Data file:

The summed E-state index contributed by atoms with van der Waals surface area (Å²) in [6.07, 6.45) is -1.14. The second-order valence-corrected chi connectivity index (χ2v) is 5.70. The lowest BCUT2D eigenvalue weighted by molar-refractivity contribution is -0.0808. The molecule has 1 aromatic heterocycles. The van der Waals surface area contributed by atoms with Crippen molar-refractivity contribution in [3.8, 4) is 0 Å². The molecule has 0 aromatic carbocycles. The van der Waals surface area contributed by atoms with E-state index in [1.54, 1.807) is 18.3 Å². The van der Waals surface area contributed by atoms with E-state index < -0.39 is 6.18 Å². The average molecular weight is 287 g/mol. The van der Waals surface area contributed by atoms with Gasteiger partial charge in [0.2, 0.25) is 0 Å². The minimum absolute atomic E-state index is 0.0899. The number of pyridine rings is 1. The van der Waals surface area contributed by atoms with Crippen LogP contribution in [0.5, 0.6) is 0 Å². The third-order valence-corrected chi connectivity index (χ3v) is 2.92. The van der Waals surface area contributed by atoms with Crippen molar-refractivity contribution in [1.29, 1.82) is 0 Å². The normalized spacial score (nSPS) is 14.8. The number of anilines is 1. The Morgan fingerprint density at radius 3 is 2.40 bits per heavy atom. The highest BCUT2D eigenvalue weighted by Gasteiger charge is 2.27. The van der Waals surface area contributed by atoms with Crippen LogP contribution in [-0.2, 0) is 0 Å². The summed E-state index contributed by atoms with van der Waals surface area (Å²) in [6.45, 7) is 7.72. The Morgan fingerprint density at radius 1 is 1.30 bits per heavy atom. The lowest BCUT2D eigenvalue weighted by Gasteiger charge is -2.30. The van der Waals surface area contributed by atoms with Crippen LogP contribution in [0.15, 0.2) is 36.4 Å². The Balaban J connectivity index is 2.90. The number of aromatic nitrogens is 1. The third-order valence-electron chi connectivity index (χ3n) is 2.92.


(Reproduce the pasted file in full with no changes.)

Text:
The summed E-state index contributed by atoms with van der Waals surface area (Å²) in [6.07, 6.45) is -1.14. The second-order valence-corrected chi connectivity index (χ2v) is 5.70. The lowest BCUT2D eigenvalue weighted by molar-refractivity contribution is -0.0808. The molecule has 1 aromatic heterocycles. The van der Waals surface area contributed by atoms with Crippen molar-refractivity contribution in [3.8, 4) is 0 Å². The molecule has 0 aromatic carbocycles. The van der Waals surface area contributed by atoms with E-state index in [1.54, 1.807) is 18.3 Å². The van der Waals surface area contributed by atoms with E-state index < -0.39 is 6.18 Å². The average molecular weight is 287 g/mol. The van der Waals surface area contributed by atoms with Gasteiger partial charge in [0.2, 0.25) is 0 Å². The minimum absolute atomic E-state index is 0.0899. The number of pyridine rings is 1. The van der Waals surface area contributed by atoms with Crippen LogP contribution in [0.5, 0.6) is 0 Å². The third-order valence-corrected chi connectivity index (χ3v) is 2.92. The van der Waals surface area contributed by atoms with Crippen molar-refractivity contribution in [1.29, 1.82) is 0 Å². The normalized spacial score (nSPS) is 14.8. The number of anilines is 1. The Morgan fingerprint density at radius 3 is 2.40 bits per heavy atom. The highest BCUT2D eigenvalue weighted by Gasteiger charge is 2.27. The van der Waals surface area contributed by atoms with Crippen LogP contribution in [-0.2, 0) is 0 Å². The summed E-state index contributed by atoms with van der Waals surface area (Å²) in [6.45, 7) is 7.72. The Morgan fingerprint density at radius 1 is 1.30 bits per heavy atom. The lowest BCUT2D eigenvalue weighted by Gasteiger charge is -2.30. The van der Waals surface area contributed by atoms with Crippen LogP contribution in [0.15, 0.2) is 36.4 Å². The Balaban J connectivity index is 2.90. The number of aromatic nitrogens is 1. The third-order valence-electron chi connectivity index (χ3n) is 2.92.